To better understand how real-world temperature profiles influence the sensor’s thermal impulse determinations, the current project performed phenomenological modeling of a thermal impulse sensor’s response to non-isothermal heating with four-key profile characteristics: finite heating rate, non-zero cooling time constant, temperature spikes, and non-isothermal heating due to the finite size of sensors.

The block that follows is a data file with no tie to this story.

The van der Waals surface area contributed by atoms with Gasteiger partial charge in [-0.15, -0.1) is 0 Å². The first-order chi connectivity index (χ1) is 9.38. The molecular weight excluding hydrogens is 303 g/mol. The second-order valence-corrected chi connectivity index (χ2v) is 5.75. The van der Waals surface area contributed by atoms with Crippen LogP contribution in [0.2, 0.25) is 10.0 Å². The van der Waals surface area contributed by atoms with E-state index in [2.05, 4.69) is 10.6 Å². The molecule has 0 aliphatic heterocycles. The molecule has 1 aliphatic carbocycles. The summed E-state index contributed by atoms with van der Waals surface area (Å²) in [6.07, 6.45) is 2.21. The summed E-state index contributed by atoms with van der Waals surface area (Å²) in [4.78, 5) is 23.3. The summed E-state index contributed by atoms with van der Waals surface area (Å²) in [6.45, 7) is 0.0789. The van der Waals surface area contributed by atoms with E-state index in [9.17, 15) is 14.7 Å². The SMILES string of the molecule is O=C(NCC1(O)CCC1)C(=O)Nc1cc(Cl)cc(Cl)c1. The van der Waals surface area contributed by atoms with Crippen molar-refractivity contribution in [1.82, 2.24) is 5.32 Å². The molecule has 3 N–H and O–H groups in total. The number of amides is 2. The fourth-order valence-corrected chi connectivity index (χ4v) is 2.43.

Ex-situ thermal impulse sensing based on irreversible phase transitions has been a developing field over the past two decades. Typically, these techniques determine thermal impulses assuming a perfect isothermal heating profile, which is not the case for real-life temperature profiles in extreme environments (e.g., structural fires, explosions, gas turbines). The current study found that in all cases, these effects resulted in the corresponding equivalent isothermal temperature being lower than the peak temperature, while the equivalent isothermal duration was found to be either lengthened or shortened, depending on the effect of interest. These results have important implications for the interpretation of thermal impulse calculations from a wide range of ex-situ thermal impulse sensors. (publisher abstract modified)